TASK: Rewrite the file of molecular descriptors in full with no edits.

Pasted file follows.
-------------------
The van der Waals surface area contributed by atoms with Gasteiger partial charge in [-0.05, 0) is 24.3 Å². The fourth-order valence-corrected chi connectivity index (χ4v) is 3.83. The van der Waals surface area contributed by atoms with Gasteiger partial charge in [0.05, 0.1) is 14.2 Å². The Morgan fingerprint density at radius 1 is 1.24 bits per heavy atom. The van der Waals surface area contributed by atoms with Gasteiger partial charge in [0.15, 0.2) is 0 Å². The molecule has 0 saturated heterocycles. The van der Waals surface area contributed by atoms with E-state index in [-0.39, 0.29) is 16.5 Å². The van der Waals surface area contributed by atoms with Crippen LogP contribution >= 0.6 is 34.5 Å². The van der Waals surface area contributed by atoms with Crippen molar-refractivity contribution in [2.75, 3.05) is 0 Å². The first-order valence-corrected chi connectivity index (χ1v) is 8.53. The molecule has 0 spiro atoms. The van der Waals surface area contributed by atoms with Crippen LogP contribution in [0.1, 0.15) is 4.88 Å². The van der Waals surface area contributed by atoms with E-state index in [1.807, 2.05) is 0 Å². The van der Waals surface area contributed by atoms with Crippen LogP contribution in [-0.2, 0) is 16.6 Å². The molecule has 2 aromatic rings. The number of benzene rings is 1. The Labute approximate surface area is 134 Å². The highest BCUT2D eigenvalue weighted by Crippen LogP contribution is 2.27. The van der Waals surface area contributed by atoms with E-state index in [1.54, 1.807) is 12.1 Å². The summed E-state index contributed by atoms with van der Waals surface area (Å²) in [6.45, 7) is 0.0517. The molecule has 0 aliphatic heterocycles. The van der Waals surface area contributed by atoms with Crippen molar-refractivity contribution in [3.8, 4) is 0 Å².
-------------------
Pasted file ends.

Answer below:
The van der Waals surface area contributed by atoms with Gasteiger partial charge in [-0.05, 0) is 24.3 Å². The fourth-order valence-corrected chi connectivity index (χ4v) is 3.83. The van der Waals surface area contributed by atoms with Gasteiger partial charge in [0.05, 0.1) is 14.2 Å². The Morgan fingerprint density at radius 1 is 1.24 bits per heavy atom. The van der Waals surface area contributed by atoms with Gasteiger partial charge in [0.15, 0.2) is 0 Å². The molecule has 0 saturated heterocycles. The van der Waals surface area contributed by atoms with E-state index in [-0.39, 0.29) is 16.5 Å². The van der Waals surface area contributed by atoms with Crippen LogP contribution >= 0.6 is 34.5 Å². The van der Waals surface area contributed by atoms with Crippen molar-refractivity contribution in [2.75, 3.05) is 0 Å². The first-order valence-corrected chi connectivity index (χ1v) is 8.53. The molecule has 0 spiro atoms. The van der Waals surface area contributed by atoms with Crippen LogP contribution in [0.1, 0.15) is 4.88 Å². The van der Waals surface area contributed by atoms with E-state index in [1.807, 2.05) is 0 Å². The van der Waals surface area contributed by atoms with Crippen LogP contribution in [-0.2, 0) is 16.6 Å². The molecule has 2 aromatic rings. The number of benzene rings is 1. The Labute approximate surface area is 134 Å². The highest BCUT2D eigenvalue weighted by Crippen LogP contribution is 2.27. The van der Waals surface area contributed by atoms with E-state index in [1.54, 1.807) is 12.1 Å². The summed E-state index contributed by atoms with van der Waals surface area (Å²) in [6.45, 7) is 0.0517. The molecule has 0 aliphatic heterocycles. The van der Waals surface area contributed by atoms with Crippen molar-refractivity contribution in [3.8, 4) is 0 Å².